Figure 5: Infrared spectrum of the isolated compound

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In 1 H NMR spectrum, the singlet proton at δ 12.68 indicated the presence of OH group, one proton doublet at δ 7.6 and δ 6.9 and a one proton double doublet at δ 7.5 indicated the aromatic proton present in the structure. The presence of three methoxyl group corresponded to δ 3.7-3.9. A one proton singlet at δ 6.8 denotes H-8 of chromene ring. The 1 H NMR spectrum of the isolated compound is given in [Figure 6].
Figure 6: 1H Nuclear magnetic resonance spectrum of the isolated compound

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The 13 C NMR spectra indicated the presence 18 carbon atoms in the compound. The carbon of carbonyl carbon appeared at δ 178.174. The methoxyl group attached to chromene ring appeared at δ 56.4, 59.6, and 60. The carbon at C-8 occurred at δ 91.2. The carbon atoms of catechol ring appeared at δ 120.7 (C-1'), 115.6 (C-2'), 145.2 (C-3'), 148.7 (C-4'), 115.5 (C-5'), and 120.6 (C-6'). The signal at δ 151.68 indicated the presence of C-2. The 13 C NMR spectrum of the isolated compound is given in [Figure 7].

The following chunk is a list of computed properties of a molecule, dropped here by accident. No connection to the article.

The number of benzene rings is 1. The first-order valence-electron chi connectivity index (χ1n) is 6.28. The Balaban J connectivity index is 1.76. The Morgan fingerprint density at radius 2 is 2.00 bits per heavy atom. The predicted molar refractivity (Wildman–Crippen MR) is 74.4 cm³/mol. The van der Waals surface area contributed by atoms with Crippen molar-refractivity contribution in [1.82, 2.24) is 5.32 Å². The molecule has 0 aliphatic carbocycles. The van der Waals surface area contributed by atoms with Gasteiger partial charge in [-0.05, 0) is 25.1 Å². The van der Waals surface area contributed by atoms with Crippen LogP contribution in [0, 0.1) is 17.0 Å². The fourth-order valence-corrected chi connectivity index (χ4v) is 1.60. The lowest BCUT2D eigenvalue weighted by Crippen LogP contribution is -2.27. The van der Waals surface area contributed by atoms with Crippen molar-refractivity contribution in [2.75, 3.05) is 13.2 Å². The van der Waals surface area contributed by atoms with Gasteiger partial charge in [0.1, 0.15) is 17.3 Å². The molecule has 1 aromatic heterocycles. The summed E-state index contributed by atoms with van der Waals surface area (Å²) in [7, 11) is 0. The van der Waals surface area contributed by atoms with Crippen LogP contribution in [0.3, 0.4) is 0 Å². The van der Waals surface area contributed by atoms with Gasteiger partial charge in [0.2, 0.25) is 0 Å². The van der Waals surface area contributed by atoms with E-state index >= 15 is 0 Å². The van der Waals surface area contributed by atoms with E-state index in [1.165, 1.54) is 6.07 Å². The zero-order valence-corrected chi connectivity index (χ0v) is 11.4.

Figure 7: 13C Nuclear magnetic resonance spectrum of the isolated compound

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Nicely grown crystal was analyzed by single crystal X-ray diffraction to get indubitably the structure of the compound. The integration of the data using a monoclinic unit cell yielded a total of 12,675 reflections to a maximum θ angle of 25.00° (0.84 Å resolutions), of which 2888 were independent. Data were corrected for absorption effects using the multi-scan method (SADABS). The final anisotropic full-matrix least-squares refinement on F 2 with 254 variables converged at R1 = 3.32%, for the observed data and wR2 = 9.39% for all data. The goodness-of-fit was 1.025. The largest peak in the final difference electron density synthesis was  0.161 e-/Å3 and the largest hole was − 0.161 e -3 with an RMS deviation of 0.033 e -3 . On the basis of the final model, the calculated density was 1.450 g/cm 3 and F (000),752 e - . The molecular backbone of the compound was considered as a three-ring system, including a phenyl ring and a benzopyrone-fused ring [Figure 4]. The C-O bond distances ranged from 1.252 to 1.378 Å, in which C14-O7 (1.252 Å) is typical for a carbonyl double bond. Selected bond length and bond angle are shown in [Table 2] and [Table 3].
Table 2: Bond lengths (Ā)

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Table 3: Bond angles (°)

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The molecular structure of the isolated compound, showing the atom labeling, is given in [Figure 8]. The final structure of the isolated compound chrysosplenol D is given in [Figure 9].
Figure 8: The molecular structure of isolated compound, showing the atom labeling